Tech

Google sells the future, powered by your personal data

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“We may analyze [email] content to customize search results, better detect spam and malware,” he added.

It doesn’t stop there, though. Google says it is also leverages some of its datasets to “help build the next generation of ground-breaking artificial intelligence solutions.” On Tuesday, Google rolled out “Smart Replies,” in which artificial intelligence helps users finish sentences.

The extent of the information Google has can be eyebrow-raising even for technology professionals. Dylan Curran, an information technology consultant, recently downloaded everything Facebook had on him and got a 600-megabyte file. When he downloaded the same kind of file from Google, it was 5.5 gigabytes, about nine times as large. His tweets highlighting each kind of information Google had on him, and therefore other users, got nearly 170,000 retweets.

“This is one of the craziest things about the modern age, we would never let the government or a corporation put cameras/microphones in our homes or location trackers on us, but we just went ahead and did it ourselves because … I want to watch cute dog videos,” Curran wrote.

What does Google guarantee?

The company has installed various guardrails against this data being misused. It says it doesn’t sell your personal information, makes user data anonymous after 18 months, and offers tools for users to delete their recorded data piece by piece or in its (almost) entirety, and to limit how they’re being tracked and targeted for advertising. And it doesn’t allow marketers to target users based on sensitive categories like beliefs, sexual interests or personal hardships.

However, that doesn’t prevent the company from selling advertising slots that can be narrowed to a user’s ZIP code. Combined with enough other categories of interest and behavior, Google advertisers can create a fairly tight Venn diagram of potential viewers of a marketing message, with a minimum of 100 people.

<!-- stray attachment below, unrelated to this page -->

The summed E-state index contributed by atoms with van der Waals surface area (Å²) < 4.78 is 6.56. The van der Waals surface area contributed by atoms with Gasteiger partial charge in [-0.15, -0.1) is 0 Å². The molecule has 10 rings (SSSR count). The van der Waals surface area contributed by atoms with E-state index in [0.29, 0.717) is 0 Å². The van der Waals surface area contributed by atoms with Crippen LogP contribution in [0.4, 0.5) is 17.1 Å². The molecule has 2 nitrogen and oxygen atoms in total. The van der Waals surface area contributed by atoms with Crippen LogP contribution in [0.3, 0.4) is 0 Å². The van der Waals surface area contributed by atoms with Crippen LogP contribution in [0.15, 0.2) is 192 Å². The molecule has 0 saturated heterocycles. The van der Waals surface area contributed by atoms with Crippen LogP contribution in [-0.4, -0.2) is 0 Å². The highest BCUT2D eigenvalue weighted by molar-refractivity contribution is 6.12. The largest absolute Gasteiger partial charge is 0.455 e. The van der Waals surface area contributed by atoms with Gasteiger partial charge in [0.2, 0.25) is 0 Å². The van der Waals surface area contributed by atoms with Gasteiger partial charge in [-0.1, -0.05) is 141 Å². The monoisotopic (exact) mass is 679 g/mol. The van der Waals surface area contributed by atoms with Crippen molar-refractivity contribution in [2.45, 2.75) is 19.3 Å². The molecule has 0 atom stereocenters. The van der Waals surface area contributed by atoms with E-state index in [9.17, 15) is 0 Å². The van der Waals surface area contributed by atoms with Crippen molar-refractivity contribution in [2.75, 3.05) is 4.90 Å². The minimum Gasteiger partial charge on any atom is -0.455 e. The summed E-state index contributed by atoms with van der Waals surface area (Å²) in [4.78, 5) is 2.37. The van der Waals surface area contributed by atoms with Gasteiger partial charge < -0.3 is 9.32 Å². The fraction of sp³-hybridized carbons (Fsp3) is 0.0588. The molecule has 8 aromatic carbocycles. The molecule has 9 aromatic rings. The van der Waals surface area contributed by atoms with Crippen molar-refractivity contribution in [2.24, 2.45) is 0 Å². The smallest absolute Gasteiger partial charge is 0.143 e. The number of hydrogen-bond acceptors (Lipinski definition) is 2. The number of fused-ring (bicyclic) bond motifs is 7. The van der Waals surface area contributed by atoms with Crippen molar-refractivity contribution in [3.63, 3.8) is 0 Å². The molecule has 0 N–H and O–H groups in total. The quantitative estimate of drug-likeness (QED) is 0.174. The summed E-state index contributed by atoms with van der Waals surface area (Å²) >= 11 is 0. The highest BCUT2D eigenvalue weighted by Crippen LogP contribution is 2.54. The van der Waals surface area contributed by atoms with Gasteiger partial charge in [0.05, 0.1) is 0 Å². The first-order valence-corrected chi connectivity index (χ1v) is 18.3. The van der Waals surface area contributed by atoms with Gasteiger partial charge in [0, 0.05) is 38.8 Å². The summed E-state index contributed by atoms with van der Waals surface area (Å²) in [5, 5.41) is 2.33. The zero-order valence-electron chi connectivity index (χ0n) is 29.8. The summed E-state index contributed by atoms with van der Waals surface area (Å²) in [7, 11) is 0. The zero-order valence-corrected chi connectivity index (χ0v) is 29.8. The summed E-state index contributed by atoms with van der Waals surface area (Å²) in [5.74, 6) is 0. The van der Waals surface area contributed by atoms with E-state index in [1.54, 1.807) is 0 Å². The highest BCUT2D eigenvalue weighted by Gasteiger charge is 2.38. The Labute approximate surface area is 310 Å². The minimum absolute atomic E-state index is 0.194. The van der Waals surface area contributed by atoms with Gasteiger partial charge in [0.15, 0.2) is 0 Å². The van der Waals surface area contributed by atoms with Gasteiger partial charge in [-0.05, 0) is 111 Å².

“They collect everything they can, as a culture,” Scott Cleland, chairman of NetCompetition, an advocacy group that counts Comcast and other cable companies among its members, told NBC News. “They know they’ll find some use for it.”

What can you do about it?

Users can see and limit the data Google collects on them by changing their advertising preferences through an online dashboard.

The internet giant offers fine-tune controls to opt out of tracking via Google’s advertising cookie, as well as limiting whether you’ll see targeted ads based on your interest groups and categories. You can also see and delete many of the personal tracking data about yourself, including your entire search history and any geolocation data that may have been tracking your every physical movement if you were signed into Google services on your phone.

“We give users controls to delete individual items, services or their entire account,” said Google’s Stein. “When a user decides to delete data, we go through a process over time to safely and completely remove it from our systems, including backups. We keep some data with a user’s Google Account, like when and how they use certain features, until the account is deleted.”

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